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Water pressure has been restored to most of the 11 communities affected by a Monday water main break in Farmington Hills, regional water authority officials said Wednesday.

However, they said pressure has not yet been restored to residents in Farmington Hills.

In addition, the Great Lakes Water Authority said in a statement the number of residents with little or no water pressure has been reduced from 51,380 to 35,604.

Despite the progress, the authority reminded residents they are still under a mandatory boil water advisory, even if they have water pressure.

Authority officials said they were notified at 5 p.m. Monday about the break in a 48-inch water main located 10 feet below the ground at 14 Mile between Farmington and Drake in Farmington Hills.

The break cut water service to 11 Oakland County communities: Commerce Township, Farmington Hills, Novi, Rochester Hills, Walled Lake, West Bloomfield Township, Bloomfield Township, Keego Harbor, Orchard Lake and Wixom as well as the Hills of Oakland and Kings Pointe subdivisions in Oakland Township.

The water authority issued a boil water alert to prevent illness from contaminated water.

The problem forced dozens of schools to close Tuesday, including the Novi Community Schools District, Walled Lake Consolidated Schools, the West Bloomfield School District and Bloomfield Hills Schools, and some schools in the Farmington Public Schools district.

On Wednesday, Farmington Public Schools said on its Facebook page classes will be back in session Thursday. District officials said water fountains have been covered and bottled water will be available for students and staff who need it. They are also encouraging students and staff to bring bottled water with them to school for as long as the boil water advisory lasts.

Also Wednesday, the authority said new pieces of pipe arrived at the scene of the break and crews began work to replace the broken water main. Officials said crews are on track to complete repairs.

Once repairs are finished, crews will test the water pressure and then flush and disinfect the water main. It will test the quality of the water flowing through the repaired main, which will take about 48 hours. If test results are clear, the boil water advisory could be lifted by the end of the day Friday, the authority said.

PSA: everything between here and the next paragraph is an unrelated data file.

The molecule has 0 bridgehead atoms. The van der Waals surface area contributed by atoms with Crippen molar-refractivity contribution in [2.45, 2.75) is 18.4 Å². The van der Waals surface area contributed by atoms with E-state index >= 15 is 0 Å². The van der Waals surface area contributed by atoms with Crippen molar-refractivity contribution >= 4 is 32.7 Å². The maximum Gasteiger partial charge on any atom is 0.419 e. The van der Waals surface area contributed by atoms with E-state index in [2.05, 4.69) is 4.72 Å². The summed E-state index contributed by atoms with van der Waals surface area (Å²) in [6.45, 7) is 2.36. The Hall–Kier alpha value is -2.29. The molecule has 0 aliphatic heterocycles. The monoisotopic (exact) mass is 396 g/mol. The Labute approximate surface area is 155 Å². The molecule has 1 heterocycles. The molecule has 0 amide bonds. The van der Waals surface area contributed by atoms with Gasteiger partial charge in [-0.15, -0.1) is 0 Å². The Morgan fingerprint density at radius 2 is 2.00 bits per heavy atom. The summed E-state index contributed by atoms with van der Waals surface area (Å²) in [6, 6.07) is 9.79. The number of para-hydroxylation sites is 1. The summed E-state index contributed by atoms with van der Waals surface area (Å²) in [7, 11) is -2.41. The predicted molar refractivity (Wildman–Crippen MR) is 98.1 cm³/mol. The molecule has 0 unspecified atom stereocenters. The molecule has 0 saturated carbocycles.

Fire departments in at least three Oakland County communities are coping and coming up with alternative ways to ensure their engines have the ability to combat fires.

So far, in those communities, there have been no major emergencies, including structural fires, to douse.

The Commerce Township Fire Department has water pressure, but at a reduced level.

“We can use hydrants now, but a day before the main break, we had to pull water from the lake instead of from hydrants,” said one of three captains, Mark Gall. “We had to pull up a fire engine and pull water from the lake to use.”

He said they now are able to fill up with city water.

“It’s not drinkable, so the only thing we’re dealing with now is having to use bottled water for our coffee,” he said.

The Rochester Hills Fire Department was in good form during the advisory.

“Our trucks are always maintained at full water capacity, so we were not impacted in that regards, and fortunately, we have not had any fires since the advisory was enacted,” said spokeswoman Nancy Butty.

Butty said other than the inconvenience of having to boil water or purchase bottled water for use, they have “minimally been impacted by the water advisory in regards to the fire protection services we provide. ”

The Walled Lake Fire Department now has sufficient water pressure, but called in reinforcements earlier, just in case.

“We have a mutual aid group, MABAS 3201 and early on, we were on conference calls because we had no pressure in Walled Lake,” said fire chief Jim Coomer.

MABAS is the Oakland County Fire Mutual Aid Association whose mission is to share municipal fire service resources, according to their website.

Coomer continued, “We requested two water tanks from the north end, in Groveland Township, and they responded with personnel and a 3,000 gallon water tanker so we had water available. Another tanker responded from Independence Township, in case we had a fire, we’d have enough water.

He said the city now has water pressure and the tankers were released this morning.

cramirez@detroitnews.com

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